MICHAEL JOHNSON/Livingston County News
Coast Professional’s vice president of Operations Roxanne Baker (left) poses with the ceremonial check that was donated to Ellen Dellapenna and her son Griffin who were representing Carly’s Club.
Coast Professional donates to ‘Carly’s Kids’
Coast Professional, Inc. of Geneseo presented a check for $3,545 to Carly’s Club on Tuesday, July 14. Receiving the gift was Ellen Dellapenna representing Carly’s Club and Ellen’s son, Griffin, who recently celebrated his fifth year being cancer-free.
Griffin was diagnosed with leukemia at age three-and-a-half. His mother related how the situation uprooted the family from their Batavia home and brought them to Roswell, where Griffin needed to stay for treatment.
“Carly’s Club brought us in and did things that made a tough situation a little bit easier,” Ellen related. “It is something that has changed our lives completely.”
“For children undergoing treatment for cancer, and for their families, Carly’s Club offers a social dynamic of treatment. A lot of time the kids can’t go to school because they are in and out of the hospital so much. Carly’s Club gives them — and their families — things to do,” Ellen explained.
The total amount of the check represents the individual contributions of nearly all of Coast’s 80-plus employees, in addition to a contribution from the company itself.
On a once-every-two-month basis, the employees vote to contribute to a charity of their choice. Beside adding its own cash component to the gift, Coast offered incentives to its employees, whose donations ‘purchase’ their right to wear jeans to work throughout the coming month.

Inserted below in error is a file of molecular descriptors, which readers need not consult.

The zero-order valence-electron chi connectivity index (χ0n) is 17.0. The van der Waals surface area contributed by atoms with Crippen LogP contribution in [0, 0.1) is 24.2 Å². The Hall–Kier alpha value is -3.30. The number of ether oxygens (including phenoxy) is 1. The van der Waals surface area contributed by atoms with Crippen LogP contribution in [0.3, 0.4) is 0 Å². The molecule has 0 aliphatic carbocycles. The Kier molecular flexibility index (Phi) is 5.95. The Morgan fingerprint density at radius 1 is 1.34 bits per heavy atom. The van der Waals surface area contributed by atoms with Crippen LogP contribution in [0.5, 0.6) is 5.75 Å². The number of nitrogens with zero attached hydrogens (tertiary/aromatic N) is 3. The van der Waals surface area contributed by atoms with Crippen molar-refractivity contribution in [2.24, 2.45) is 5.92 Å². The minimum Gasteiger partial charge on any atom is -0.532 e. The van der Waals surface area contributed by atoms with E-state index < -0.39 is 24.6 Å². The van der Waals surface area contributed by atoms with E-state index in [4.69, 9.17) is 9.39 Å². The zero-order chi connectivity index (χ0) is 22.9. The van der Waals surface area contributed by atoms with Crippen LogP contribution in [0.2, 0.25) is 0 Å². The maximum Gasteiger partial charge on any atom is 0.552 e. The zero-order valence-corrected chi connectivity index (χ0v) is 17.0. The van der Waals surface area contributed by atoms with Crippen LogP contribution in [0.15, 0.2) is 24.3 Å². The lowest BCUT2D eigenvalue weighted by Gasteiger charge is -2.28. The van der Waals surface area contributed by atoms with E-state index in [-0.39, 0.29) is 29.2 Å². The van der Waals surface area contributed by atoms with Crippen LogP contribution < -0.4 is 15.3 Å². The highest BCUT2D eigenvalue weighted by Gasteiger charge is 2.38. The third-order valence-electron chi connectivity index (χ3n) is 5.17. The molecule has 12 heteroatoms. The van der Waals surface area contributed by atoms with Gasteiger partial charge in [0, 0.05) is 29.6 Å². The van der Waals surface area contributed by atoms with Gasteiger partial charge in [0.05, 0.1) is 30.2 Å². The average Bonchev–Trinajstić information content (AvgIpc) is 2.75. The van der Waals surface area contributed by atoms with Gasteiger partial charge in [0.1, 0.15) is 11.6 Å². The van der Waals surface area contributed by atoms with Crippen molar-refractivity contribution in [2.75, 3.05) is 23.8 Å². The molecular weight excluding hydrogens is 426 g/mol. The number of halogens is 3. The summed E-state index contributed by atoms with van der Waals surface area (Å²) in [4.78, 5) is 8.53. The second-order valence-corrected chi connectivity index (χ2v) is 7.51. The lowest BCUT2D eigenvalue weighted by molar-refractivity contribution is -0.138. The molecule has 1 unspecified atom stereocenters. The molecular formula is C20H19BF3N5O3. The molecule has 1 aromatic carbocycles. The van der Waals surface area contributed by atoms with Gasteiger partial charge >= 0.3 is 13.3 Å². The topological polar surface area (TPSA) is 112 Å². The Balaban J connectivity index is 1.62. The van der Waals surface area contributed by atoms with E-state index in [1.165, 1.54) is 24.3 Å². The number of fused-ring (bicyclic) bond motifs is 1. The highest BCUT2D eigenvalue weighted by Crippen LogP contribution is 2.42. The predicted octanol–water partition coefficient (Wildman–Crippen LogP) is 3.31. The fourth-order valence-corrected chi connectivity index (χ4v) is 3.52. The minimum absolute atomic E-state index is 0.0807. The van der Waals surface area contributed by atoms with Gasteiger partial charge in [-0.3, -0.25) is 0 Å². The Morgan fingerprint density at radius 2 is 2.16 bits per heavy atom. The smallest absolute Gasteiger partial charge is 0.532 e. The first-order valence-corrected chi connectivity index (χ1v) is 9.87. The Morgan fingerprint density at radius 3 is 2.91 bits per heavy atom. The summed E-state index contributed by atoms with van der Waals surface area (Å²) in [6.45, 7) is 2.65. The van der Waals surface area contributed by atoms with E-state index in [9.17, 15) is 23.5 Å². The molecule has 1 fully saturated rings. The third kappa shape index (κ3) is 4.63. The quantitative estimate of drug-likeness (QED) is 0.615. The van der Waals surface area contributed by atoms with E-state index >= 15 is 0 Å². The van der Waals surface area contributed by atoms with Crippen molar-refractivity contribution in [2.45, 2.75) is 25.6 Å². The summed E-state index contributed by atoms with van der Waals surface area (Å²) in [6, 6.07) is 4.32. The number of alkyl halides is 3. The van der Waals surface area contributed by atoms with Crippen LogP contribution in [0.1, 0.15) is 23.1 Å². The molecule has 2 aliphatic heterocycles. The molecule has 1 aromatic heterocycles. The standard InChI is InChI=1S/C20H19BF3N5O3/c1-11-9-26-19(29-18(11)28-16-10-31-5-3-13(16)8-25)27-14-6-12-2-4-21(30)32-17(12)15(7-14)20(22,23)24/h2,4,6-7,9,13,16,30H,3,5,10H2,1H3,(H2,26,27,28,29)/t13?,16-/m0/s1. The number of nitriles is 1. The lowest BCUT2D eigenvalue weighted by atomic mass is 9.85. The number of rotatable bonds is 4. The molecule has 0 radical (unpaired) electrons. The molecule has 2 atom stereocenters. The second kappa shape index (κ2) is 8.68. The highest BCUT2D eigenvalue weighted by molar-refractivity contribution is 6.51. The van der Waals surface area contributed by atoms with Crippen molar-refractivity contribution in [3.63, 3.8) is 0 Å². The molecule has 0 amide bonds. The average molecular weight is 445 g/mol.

Ellen related that Carly’s Club was the creation of a 10 year old girl who, in 1994, had lost both parents to cancer. She was taken in by friends who encouraged her to do what she felt would make her feel better — which in Carly’s case was helping other kids who were afflicted by the cancer which took her parents.
Carly’s first efforts were modest: raising money to have a party for kids in the hospital. But the idea grew rapidly to encompass any child undergoing treatment at Roswell, as well as the child’s parents and siblings.
Sadly, Carly herself, afflicted with a brain tumor, died at a relatively young age, but her organization lives on, perpetuated by the family who took Carly in.
Through Carly’s Club, Griffin has enjoyed experiences which kids don’t usually get to do, such as hanging out with Sabres goaltender Ryan Miller and Bills Rian Lindell and Brian Moorman.
The entire family has enjoyed bowling and video game parties and trips to Darien Lake, as well as, on occasion, separate activities for adults and kids, “and they make it affordable when you are financially struggling with medical bills,” Ellen noted.
For the Dellapennas, Carly’s Club has been there for Griffin, his mom Ellen, father Matthew and older sister Allison through his treatments and afterwards.
“It’s a wonderful thing and something we’ll continue to be a part of as long as they’ll let us,” Ellen said. “It’s important to be able to speak with other parents because you need to hear what is going to happen. Once you are a member, you always are a member. They bring us all together so you feel that support of each other.”
Most alumni members who have passed age 18 come back as volunteers, Ellen reports.
Carly’s Club, with only two paid employees, is able to use most of its revenue directly for support of children and their families.
The organization has recently been looking to expand by establishing connection at the Golisano Children’s Hospital in Rochester.